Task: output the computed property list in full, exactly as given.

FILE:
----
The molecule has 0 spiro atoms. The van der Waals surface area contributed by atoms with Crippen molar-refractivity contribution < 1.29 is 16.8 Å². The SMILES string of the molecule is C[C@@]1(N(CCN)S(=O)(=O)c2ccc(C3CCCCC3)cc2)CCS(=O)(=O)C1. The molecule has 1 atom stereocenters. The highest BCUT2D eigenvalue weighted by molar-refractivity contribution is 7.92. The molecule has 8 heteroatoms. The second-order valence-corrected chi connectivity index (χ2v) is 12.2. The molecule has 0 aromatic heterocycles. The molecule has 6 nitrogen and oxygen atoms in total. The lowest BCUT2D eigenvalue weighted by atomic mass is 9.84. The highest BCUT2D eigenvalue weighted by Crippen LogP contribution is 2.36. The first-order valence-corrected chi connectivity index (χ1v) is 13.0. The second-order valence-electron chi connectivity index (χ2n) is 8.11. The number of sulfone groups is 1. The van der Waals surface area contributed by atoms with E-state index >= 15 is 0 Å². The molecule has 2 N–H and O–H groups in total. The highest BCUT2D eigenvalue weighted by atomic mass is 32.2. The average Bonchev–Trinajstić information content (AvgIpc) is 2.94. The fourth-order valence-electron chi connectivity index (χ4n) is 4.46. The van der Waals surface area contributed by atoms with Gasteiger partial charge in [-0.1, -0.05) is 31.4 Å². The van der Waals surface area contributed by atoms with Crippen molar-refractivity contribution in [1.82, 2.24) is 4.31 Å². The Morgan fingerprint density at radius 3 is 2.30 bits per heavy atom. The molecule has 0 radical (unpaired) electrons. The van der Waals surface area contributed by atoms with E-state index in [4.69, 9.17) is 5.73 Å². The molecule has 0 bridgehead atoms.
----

The molecule has 0 spiro atoms. The van der Waals surface area contributed by atoms with Crippen molar-refractivity contribution < 1.29 is 16.8 Å². The SMILES string of the molecule is C[C@@]1(N(CCN)S(=O)(=O)c2ccc(C3CCCCC3)cc2)CCS(=O)(=O)C1. The molecule has 1 atom stereocenters. The highest BCUT2D eigenvalue weighted by molar-refractivity contribution is 7.92. The molecule has 8 heteroatoms. The second-order valence-corrected chi connectivity index (χ2v) is 12.2. The molecule has 0 aromatic heterocycles. The molecule has 6 nitrogen and oxygen atoms in total. The lowest BCUT2D eigenvalue weighted by atomic mass is 9.84. The highest BCUT2D eigenvalue weighted by Crippen LogP contribution is 2.36. The first-order valence-corrected chi connectivity index (χ1v) is 13.0. The second-order valence-electron chi connectivity index (χ2n) is 8.11. The number of sulfone groups is 1. The van der Waals surface area contributed by atoms with E-state index >= 15 is 0 Å². The molecule has 2 N–H and O–H groups in total. The highest BCUT2D eigenvalue weighted by atomic mass is 32.2. The average Bonchev–Trinajstić information content (AvgIpc) is 2.94. The fourth-order valence-electron chi connectivity index (χ4n) is 4.46. The van der Waals surface area contributed by atoms with Gasteiger partial charge in [-0.1, -0.05) is 31.4 Å². The van der Waals surface area contributed by atoms with Crippen molar-refractivity contribution in [1.82, 2.24) is 4.31 Å². The Morgan fingerprint density at radius 3 is 2.30 bits per heavy atom. The molecule has 0 radical (unpaired) electrons. The van der Waals surface area contributed by atoms with E-state index in [4.69, 9.17) is 5.73 Å². The molecule has 0 bridgehead atoms.